A growing number of states are joining a recently filed lawsuit aimed at bringing down a California law regulating egg producers.
Representatives from Alabama, Iowa, Kentucky, Nebraska, and Oklahoma signed onto a lawsuit today, that was filed last month in Fresno's Eastern District Court by Missouri's Attorney General, Chris Koster.
The major egg producing states are worried about a law set to take effect next year that would require out-of-state farmers provide enough room for chickens to stand up and spread their wings, if they're to sell their eggs in California.
In 2008, California voters passed Prop. 2, known as the Farm Animal Protection Law, and two years later lawmakers in Sacramento tacked on out-of-state producers to those requirements in order to level the playing field for California egg producers.
The lawsuit claims the California law violates the interstate commerce clause. Governor Terry Branstad of Iowa—the top egg producing state in the nation—announced on his website today that the "burdensome law from the State of California effectively regulates the industry across state lines, hurts Iowa agriculture and is detrimental to Iowa egg producers."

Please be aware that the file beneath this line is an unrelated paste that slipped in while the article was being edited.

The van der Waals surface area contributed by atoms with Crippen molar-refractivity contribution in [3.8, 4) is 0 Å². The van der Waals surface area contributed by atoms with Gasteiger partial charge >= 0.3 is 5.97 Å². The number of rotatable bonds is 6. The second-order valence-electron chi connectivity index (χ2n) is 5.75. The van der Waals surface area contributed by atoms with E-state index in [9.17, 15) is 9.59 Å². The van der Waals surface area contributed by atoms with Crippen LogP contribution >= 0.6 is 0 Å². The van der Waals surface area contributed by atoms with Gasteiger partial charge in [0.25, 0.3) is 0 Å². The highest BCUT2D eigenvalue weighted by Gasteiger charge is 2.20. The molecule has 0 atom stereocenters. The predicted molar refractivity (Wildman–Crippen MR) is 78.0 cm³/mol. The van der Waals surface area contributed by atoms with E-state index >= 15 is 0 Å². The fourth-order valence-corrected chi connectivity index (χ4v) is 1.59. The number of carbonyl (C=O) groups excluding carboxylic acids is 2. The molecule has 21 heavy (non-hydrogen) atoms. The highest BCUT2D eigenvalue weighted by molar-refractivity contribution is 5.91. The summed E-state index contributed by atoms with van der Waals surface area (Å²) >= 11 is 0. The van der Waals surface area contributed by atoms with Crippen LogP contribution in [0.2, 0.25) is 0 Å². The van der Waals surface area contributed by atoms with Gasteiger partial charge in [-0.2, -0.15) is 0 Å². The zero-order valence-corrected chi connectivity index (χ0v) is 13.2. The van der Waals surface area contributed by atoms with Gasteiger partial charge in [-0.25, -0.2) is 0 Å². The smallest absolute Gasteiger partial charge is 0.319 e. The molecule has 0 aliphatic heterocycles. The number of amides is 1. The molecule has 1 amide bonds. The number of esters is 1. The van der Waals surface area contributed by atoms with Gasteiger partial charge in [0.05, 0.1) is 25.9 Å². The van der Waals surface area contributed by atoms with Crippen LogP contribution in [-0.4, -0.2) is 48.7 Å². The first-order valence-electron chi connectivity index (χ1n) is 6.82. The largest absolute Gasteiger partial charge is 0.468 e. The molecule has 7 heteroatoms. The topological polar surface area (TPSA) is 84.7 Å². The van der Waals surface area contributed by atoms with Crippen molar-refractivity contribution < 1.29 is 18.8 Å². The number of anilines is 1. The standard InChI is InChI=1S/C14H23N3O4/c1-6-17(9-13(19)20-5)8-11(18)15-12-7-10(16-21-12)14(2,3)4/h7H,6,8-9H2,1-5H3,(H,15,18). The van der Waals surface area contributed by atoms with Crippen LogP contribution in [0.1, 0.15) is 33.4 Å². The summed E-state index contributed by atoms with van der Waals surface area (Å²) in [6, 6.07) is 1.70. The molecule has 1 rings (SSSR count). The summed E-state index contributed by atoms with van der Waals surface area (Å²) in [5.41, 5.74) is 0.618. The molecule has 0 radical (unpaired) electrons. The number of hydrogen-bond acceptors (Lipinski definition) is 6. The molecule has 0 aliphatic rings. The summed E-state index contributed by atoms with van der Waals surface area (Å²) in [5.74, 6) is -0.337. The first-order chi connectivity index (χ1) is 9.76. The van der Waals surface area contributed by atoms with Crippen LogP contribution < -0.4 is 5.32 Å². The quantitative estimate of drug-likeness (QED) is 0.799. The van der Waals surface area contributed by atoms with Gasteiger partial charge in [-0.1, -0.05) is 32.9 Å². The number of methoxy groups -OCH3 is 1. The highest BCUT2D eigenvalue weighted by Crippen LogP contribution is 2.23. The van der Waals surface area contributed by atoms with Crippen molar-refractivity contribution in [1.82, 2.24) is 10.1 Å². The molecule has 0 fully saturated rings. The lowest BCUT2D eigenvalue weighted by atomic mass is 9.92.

The Humane Society of America responded to today's news by saying the states bringing the lawsuit are "wasting taxpayer money" and "undermining animal welfare."
“The underlying basis of this lawsuit is to allow the federal government to trump state law as it wishes on agriculture policy,” said Kevin Fulton, a Nebraska cattle rancher who heads the HSUS Nebraska Agriculture Council. “Whether it’s setting requirements for the import of livestock infected with brucellosis or tuberculosis, for firewood infested with termites, or for eggs from hens confined in barren battery cages that are more likely to carry Salmonella, states have a right to make their own decisions.”
According to the American Egg Board, the top U.S. egg producing states are Iowa, Ohio, Indiana, Pennsylvania, and California. Iowa has near twice the number of egg laying hens as Ohio.